Best of Success

Best of Success Seminar: Develop a Healthy Company Culture

Anthony Schena

December 8, 2014
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Anthony Schena’s commercial roofing company was put to the test by the Great Recession. The economic downturn forced Schena, the second–generation CEO of Schena Roofing & Sheet Metal in Chesterfield, Mich., to rethink and restructure every part of his operation. He credits a spirit of teamwork and cooperation for helping the company’s ongoing success, and he shared the lessons he learned during the restructuring process in a session titled “Why a Healthy Company Culture Is Critical to Success.”

“What I learned on the economic roller coaster was that people want to come to work every day and be passionate about what they do,” Schena said. But passion alone isn’t enough, he noted. Business owners need to make a profit and generate more business. “Your customers hire you because you do an amazing job with quality workmanship,” Schena said. “How do you get that? By developing a great company culture.”

Culture is hard to define, noted Schena, but it is a tremendously powerful force. A company’s culture is comprised of a lot of elements, including people’s values, actions, behaviors, history, rhythms and routines. “It’s all of these things that come together to become your heartbeat,” he said. “It defines you.”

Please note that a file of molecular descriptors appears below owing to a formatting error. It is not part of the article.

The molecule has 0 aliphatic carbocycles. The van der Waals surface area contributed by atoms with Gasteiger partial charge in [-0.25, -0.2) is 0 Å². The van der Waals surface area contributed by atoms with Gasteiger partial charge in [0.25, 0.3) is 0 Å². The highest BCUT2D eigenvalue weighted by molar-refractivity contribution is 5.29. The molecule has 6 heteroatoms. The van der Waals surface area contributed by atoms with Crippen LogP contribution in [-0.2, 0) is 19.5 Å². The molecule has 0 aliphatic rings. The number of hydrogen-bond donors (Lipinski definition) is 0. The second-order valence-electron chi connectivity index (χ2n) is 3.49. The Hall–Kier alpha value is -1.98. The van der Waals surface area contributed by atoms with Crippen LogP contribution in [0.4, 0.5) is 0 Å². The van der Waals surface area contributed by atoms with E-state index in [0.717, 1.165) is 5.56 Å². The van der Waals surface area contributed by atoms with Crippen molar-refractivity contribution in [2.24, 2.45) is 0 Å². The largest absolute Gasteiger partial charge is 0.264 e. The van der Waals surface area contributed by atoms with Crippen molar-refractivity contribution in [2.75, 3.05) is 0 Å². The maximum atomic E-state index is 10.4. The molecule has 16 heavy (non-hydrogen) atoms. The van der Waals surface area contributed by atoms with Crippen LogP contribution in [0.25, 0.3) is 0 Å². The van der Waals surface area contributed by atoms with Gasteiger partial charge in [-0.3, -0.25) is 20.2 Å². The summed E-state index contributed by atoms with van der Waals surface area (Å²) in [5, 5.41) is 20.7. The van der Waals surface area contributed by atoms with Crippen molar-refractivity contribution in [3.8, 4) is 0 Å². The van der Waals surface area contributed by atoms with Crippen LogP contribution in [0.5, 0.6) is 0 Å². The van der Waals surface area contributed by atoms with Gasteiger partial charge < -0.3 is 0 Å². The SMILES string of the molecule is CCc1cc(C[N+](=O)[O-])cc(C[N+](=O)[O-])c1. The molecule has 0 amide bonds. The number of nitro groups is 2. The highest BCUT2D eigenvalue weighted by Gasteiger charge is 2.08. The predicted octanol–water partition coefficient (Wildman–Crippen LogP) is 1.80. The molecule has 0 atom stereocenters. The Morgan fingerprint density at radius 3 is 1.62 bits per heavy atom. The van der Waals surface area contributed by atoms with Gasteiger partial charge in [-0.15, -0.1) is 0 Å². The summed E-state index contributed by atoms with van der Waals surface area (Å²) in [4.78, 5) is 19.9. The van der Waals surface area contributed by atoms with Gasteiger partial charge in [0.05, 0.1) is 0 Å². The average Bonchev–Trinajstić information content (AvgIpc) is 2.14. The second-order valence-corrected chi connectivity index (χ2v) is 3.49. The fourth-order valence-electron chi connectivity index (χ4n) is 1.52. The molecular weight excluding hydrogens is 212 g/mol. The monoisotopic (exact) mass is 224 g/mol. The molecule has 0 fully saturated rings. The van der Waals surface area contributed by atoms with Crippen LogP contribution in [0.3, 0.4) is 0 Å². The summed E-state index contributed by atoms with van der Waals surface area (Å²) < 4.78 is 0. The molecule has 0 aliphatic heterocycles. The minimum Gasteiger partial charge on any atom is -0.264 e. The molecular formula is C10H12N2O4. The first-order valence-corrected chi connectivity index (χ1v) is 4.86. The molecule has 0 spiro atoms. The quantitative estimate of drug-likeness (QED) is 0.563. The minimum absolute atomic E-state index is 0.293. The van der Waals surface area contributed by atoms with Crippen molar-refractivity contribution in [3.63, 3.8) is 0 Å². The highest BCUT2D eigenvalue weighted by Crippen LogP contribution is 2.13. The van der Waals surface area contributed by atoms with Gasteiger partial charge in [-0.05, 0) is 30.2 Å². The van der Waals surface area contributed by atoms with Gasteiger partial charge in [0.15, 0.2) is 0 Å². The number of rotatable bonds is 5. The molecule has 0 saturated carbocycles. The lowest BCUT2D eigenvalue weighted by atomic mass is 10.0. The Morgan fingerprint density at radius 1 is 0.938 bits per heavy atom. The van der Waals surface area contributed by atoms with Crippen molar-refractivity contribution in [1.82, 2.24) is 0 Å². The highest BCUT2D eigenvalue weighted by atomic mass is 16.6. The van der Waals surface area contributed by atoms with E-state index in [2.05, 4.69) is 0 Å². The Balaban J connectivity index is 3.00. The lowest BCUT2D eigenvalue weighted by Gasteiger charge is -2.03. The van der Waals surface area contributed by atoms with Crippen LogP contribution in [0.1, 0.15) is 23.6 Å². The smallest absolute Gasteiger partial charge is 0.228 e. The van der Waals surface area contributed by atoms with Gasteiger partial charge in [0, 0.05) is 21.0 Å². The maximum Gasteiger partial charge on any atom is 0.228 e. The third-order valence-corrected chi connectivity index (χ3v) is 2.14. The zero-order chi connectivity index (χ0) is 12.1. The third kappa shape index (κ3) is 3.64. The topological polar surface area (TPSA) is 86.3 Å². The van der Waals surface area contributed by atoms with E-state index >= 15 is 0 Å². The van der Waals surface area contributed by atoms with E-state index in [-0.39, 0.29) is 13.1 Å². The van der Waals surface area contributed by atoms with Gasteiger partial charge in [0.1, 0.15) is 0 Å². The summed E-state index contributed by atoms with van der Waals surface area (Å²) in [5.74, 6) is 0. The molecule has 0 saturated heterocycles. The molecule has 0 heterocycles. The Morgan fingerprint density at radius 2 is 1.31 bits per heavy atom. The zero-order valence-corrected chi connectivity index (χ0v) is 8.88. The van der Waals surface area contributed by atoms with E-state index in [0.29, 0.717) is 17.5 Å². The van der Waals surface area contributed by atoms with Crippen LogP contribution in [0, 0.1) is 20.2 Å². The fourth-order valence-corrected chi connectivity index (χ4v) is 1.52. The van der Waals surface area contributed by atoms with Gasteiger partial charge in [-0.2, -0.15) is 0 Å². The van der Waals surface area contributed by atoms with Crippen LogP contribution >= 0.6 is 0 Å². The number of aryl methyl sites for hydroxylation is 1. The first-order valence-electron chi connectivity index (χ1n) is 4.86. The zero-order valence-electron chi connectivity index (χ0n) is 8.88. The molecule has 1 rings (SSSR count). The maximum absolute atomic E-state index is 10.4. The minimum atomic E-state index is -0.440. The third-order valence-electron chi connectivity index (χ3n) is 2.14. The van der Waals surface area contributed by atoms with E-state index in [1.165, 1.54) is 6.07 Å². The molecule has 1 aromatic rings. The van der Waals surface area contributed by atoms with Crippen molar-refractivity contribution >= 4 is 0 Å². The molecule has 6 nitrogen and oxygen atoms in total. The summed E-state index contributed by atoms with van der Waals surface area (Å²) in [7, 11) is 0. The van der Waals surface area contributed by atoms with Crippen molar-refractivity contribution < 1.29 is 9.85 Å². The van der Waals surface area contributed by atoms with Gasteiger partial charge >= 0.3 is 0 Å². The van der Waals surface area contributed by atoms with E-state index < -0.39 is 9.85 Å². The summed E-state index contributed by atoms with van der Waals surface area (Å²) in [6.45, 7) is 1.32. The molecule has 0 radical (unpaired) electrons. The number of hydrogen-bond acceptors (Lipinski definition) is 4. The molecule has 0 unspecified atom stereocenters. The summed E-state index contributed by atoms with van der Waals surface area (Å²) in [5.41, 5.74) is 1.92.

A healthy company culture can have tremendous results, including improved teamwork, increased productivity, reduced turnover and a healthier bottom line. But it all starts with a vision of how everything should work. For Schena, that vision came to life when he put up two pictures on the wall at a company meeting. One showed a beautiful tree-lined country road, while the other showed a freeway snarled with traffic. Schena then asked his employees, “Which road do you want to be on? I feel like we are on the wrong road. We have to change.”

He encouraged all employees to share their input, holding up a beach ball to demonstrate how things look different from various perspectives. Depending on which side of the ball you were on, you might see stripes of different colors — and not see others. “You all work at this company, and you all have different perspectives,” Schena told his employees. “I need all of those perspectives to get the company on the right road.”

Schena believes that communication is an essential part of establishing and maintaining a healthy corporate culture. He recommends holding weekly huddle sessions as well as more formal quarterly meetings in which everyone shares their input. “For us, it created a community feeling and took down the walls that were preventing communication,” he said. “Brainstorm — things aren’t going to be the same.”

Micromanaging employees just limits their potential, according to Schena. “We empowered the employees, and the employees took ownership,” he said. “That’s what gets people to communicate — showing that you care. They’re people — not just employees and co-workers. Get to know them. Form a community. If these people are going to be ambassadors of the company, they have to know what’s going on.”

Other ways to build camaraderie include outings like baseball games and picnics. Schena has found that nothing helps forge a bond between people like participating in community service projects, such as helping out with Habitat for Humanity, local soup kitchens or adopting a family during the holidays. “Find a community project,” he advised. “Being able to share it is even better. There are a lot of things you can do to give back to the community.”

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